The Chicago Women's Liberation Union: An Introduction
Women had thrown themselves into the struggles of the 1960's with a ferocious energy. From the dangerous backroads of Mississippi during voter registration campaigns to the streets of Washington DC to protest the Southeast Asia war, women were there in impressive numbers.
Yet in this struggle for freedom, women were not free. Men made the decisions while women made the coffee. Women typed the speeches so that men could speak the words. At first individual women suffered through this in silence and humiliation. But then a few brave women spoke up and said what was on the minds of their more reticent sisters. By 1968, a fledging women's liberation movement was born and America would never be the same again.
In America of the late 1960's, it was perfectly legal for women to be paid less than men. There were no women bus drivers, welders, firefighters, news anchors, CEO's or Supreme Court Justices. Women professors, doctors, scientists or lawyers were rare. Gays and lesbians were forced to live "in the closet" for fear of vicious persecution. Women were denied credit by banks and states could bar women from sitting on juries. Women knew next to nothing about their bodies and were afraid to honestly discuss their sexuality. Terms like "domestic violence" or "sexual harassment" did not exist and rape victims had probably "asked for it". Abortion was illegal and women seeking them risked death and injury at the hands of incompetent quacks.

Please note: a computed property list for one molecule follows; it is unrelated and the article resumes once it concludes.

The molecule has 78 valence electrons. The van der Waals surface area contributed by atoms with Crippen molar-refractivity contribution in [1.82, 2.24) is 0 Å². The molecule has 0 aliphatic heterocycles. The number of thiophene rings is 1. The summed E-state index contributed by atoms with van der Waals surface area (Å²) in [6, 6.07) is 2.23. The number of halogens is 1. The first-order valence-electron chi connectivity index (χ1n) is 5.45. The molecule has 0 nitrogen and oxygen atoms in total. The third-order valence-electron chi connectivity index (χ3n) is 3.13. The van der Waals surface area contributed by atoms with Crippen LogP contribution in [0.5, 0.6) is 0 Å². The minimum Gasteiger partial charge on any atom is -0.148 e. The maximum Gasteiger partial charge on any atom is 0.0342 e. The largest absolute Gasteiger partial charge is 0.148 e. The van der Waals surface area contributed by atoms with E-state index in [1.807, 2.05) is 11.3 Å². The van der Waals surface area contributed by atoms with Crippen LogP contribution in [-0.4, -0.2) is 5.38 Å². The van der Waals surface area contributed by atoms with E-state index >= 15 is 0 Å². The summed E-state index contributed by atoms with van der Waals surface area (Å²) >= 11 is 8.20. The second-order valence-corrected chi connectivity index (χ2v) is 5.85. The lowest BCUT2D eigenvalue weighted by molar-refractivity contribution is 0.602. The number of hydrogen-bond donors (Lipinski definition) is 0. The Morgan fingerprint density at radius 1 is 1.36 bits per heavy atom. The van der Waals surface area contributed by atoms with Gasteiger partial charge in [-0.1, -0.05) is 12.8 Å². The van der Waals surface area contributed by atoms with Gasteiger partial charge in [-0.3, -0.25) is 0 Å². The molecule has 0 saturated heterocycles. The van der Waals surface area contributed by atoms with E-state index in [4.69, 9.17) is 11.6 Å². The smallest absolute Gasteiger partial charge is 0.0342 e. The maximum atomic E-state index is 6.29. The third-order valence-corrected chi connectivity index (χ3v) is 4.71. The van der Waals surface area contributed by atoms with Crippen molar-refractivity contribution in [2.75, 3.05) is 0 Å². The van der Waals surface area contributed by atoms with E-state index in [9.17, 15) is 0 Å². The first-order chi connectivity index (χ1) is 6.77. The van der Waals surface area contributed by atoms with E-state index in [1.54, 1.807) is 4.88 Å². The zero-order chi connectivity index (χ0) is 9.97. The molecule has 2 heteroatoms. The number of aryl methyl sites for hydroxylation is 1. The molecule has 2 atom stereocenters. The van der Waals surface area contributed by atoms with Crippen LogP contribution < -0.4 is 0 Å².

But the members of the CWLU were an extraordinary group of people with vision, commitment and the courage to blaze a trail for others to follow.
Heather Booth had gone to Mississippi in 1964 to register voters in the face of KKK terrorism. After helping found the CWLU she helped organize the Action Committee for Decent Childcare (ACDC) to challenge the powerful Richard J. Daley political machine's indifference to childcare.
Vivian Rothstein had traveled to North Viet Nam in 1967 at the height of the war to see the extent of the destruction for herself. Her experiences with the women's organizations in Viet Nam inspired her to emulate their example here in the US. Long before there was anything like Women's Studies, Vivian Rothstein conceived of a Liberation School where women could learn how to free themselves from their oppression.